5.3.14

| Architecture | Goodbye Heygate

The demolition of the Heygate Estate entered the final stages last month. It was taken down, bit by bit, memory by memory, home by home, to make way for a billion pound regeneration of the area.

I wanted to share some photos taken on our last trip to the Heygate Estate. Though it was already empty and very heavily guarded, it cast a powerful impression on me. Perhaps it is its sheer monolithic scale that made me feel so small. Maybe it is the repetitive uniformity that makes the estate feel quite daunting. Brutalist architecture will never make and outside onlooker feel cosy. 

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This is real London, real people, real struggles, real London, not that dream that the guidebooks feed you. We don't all flounce around Harrods and live in beautiful detached houses with lush gardens and roses blooming at will.

I was watching a programme on the BBC a few nights ago that mentioned the estate and it really upset me for many reasons. The Heygate was regarded as a low quality housing estate on prime land (unlike the Barbican) so when the rich developers come calling, the Council gets demolishing with great big greedy eyes and itchy hands.

It is appalling how the media focussed mainly on the negative aspects of the Heygate to paint a bleak picture of life here. Yes, there were high-crime rates and a heap of other issues but it was HOME to many people and a place where bonds were made. And I am sure that the musical infectious sound of laughter  often filled the corridors on the Heygate. 

The regeneration will see the construction of a new development. Shiny, spangly fancy buildings that no Londoner (on an average salary) can realistically afford. The area's council say that there will be a number of affordable homes but let's face it there won't be nearly enough. Instead, with Londoners sidelined by housing costs, foreign buyers will snap up an apartment (a little bit of London prestige) that they may only stop in once a year (think Canary Wharf). Meanwhile, more and more Londoners need homes, affordable homes. I smell bullshit London!

UPDATE July 2014:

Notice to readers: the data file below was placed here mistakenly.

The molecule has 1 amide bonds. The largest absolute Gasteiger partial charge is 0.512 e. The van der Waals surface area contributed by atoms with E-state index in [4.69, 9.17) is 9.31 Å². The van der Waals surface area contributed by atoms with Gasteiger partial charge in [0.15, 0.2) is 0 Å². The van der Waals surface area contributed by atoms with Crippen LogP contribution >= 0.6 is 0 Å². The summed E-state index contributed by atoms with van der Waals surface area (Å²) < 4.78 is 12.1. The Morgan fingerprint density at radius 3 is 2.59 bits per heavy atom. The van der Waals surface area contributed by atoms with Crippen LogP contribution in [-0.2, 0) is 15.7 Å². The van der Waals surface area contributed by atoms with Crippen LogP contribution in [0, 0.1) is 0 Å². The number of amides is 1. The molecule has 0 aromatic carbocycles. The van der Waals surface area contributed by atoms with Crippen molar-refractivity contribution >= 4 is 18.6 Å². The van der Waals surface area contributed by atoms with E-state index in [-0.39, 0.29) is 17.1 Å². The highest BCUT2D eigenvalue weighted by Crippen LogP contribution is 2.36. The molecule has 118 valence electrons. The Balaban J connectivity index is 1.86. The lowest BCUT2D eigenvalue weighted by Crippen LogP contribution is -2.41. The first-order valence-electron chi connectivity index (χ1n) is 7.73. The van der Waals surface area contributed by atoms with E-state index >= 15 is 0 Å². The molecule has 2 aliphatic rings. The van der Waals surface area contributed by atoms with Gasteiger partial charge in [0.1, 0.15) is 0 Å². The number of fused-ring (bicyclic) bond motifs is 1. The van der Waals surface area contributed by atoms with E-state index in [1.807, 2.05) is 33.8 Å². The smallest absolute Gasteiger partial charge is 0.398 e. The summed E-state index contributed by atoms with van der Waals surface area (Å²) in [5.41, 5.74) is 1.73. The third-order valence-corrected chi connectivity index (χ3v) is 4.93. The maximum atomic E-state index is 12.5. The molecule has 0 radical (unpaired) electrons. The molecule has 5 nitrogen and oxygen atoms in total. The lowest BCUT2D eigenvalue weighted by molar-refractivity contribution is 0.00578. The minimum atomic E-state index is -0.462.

We walked past what remains of the Heygate Estate recently. Not much to see anymore.


8 comments:

  1. I think I smell bullshit too...it's not right. They need to be making more homes for the people - the real people that live there! Not taking them away. Prices are so ridiculous...and there are too many who come and have money to flaunt around and get special treatment and everything they want, it's wrong. It's crap that money has such a hold over so many. x

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    1. I think greed in London's biggest vice. There was a man that lived here, he bought his 3 bedroomed home for £50,000 but had to sell it to the Council under their compulsory purchase law. They gave him £130,000 for it (or something close). People thought that he would be delighted with the profit he made. The stark reality is, you cannot buy a home for that in London these days let alone in the area close to this estate. Its is now prime location and everyone wants in! So he's bought a 1 bedroom place in Walthamstow.....How is this fair?

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  2. There's a court case on about this isn't there? The council are being very secretive/shady about the deal done. It is depressing. You need the rough with the smooth in life and in London.

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    1. There seems to be more rough than smooth these days my dear Wonderlusting.

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  3. The same bullshit is happening here in the USA, in California. Ridiculous prices for ridiculous (and I must tell bad!) houses which are so overpriced that it makes me sick, sick, sick. An average person in San Francisco and Silicon Valley can't live there anymore. Greed, greed, greed. No affordable housing for middle class. Greed is destroying this society.
    Sandra

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    1. Shit has a way of spreading doesn't it? I am sad to hear that your are is facing similar troubles. Where do people move to?

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    2. I'm a fellow Californian, and I live in the Silicon Valley! Can confirm, housing prices skyrocket all around us. In my case, I'm eeking out a space for myself by renting with friends, but it definitely isn't easy and my income can hardly keep up. Plenty of people have to live outside of where they work to be able to afford it, and I think many are moving to different locales that are rapidly expanding (such as Austin, Texas, heralded as the new Silicon Valley, the Silicon Hills). Mark my words, those places will fall to the same fate.

      I suppose if I put on a brave face, I could just leave the area, free myself from these money problems, and pursue other passions (I'm fortunate enough to have this kind of mobility and not be tied down), but alas, I am still figuring out what I want to do with my life!

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  4. it's really sad when you think of it in this perspective and i can hear the emotion in your voice regarding the subject.

    Buckets & Spades

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